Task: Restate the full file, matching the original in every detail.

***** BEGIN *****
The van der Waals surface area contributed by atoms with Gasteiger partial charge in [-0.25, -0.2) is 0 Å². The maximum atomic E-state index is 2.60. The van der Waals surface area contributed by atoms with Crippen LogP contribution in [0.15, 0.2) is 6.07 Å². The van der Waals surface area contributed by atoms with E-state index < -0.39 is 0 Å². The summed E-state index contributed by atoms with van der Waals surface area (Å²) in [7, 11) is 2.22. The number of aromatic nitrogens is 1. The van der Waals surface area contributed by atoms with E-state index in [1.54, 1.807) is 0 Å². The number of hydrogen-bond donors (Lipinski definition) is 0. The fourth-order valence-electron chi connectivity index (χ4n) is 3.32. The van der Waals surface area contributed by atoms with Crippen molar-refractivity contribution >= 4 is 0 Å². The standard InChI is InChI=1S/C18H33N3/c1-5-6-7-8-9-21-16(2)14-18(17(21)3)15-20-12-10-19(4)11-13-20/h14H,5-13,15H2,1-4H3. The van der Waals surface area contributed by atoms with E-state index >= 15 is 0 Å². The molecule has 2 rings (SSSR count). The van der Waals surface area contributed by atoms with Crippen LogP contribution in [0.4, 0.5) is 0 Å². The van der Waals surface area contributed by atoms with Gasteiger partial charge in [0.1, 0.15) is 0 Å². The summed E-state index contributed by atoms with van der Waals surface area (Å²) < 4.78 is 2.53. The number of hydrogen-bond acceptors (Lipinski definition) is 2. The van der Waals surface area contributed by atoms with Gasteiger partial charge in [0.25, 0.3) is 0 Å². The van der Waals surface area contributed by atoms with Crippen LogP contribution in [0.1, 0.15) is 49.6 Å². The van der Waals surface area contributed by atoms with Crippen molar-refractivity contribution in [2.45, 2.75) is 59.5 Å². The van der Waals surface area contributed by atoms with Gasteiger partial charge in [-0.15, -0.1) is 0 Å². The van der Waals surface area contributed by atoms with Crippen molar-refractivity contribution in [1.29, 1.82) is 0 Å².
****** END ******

The van der Waals surface area contributed by atoms with Gasteiger partial charge in [-0.25, -0.2) is 0 Å². The maximum atomic E-state index is 2.60. The van der Waals surface area contributed by atoms with Crippen LogP contribution in [0.15, 0.2) is 6.07 Å². The van der Waals surface area contributed by atoms with E-state index < -0.39 is 0 Å². The summed E-state index contributed by atoms with van der Waals surface area (Å²) in [7, 11) is 2.22. The number of aromatic nitrogens is 1. The van der Waals surface area contributed by atoms with E-state index in [1.54, 1.807) is 0 Å². The number of hydrogen-bond donors (Lipinski definition) is 0. The fourth-order valence-electron chi connectivity index (χ4n) is 3.32. The van der Waals surface area contributed by atoms with Crippen molar-refractivity contribution >= 4 is 0 Å². The standard InChI is InChI=1S/C18H33N3/c1-5-6-7-8-9-21-16(2)14-18(17(21)3)15-20-12-10-19(4)11-13-20/h14H,5-13,15H2,1-4H3. The van der Waals surface area contributed by atoms with E-state index >= 15 is 0 Å². The molecule has 2 rings (SSSR count). The van der Waals surface area contributed by atoms with Crippen LogP contribution in [0.4, 0.5) is 0 Å². The van der Waals surface area contributed by atoms with Gasteiger partial charge in [0.1, 0.15) is 0 Å². The summed E-state index contributed by atoms with van der Waals surface area (Å²) < 4.78 is 2.53. The number of hydrogen-bond acceptors (Lipinski definition) is 2. The van der Waals surface area contributed by atoms with Gasteiger partial charge in [0.25, 0.3) is 0 Å². The van der Waals surface area contributed by atoms with Crippen LogP contribution in [0.1, 0.15) is 49.6 Å². The van der Waals surface area contributed by atoms with Crippen molar-refractivity contribution in [2.45, 2.75) is 59.5 Å². The van der Waals surface area contributed by atoms with Gasteiger partial charge in [-0.15, -0.1) is 0 Å². The van der Waals surface area contributed by atoms with Crippen molar-refractivity contribution in [1.29, 1.82) is 0 Å².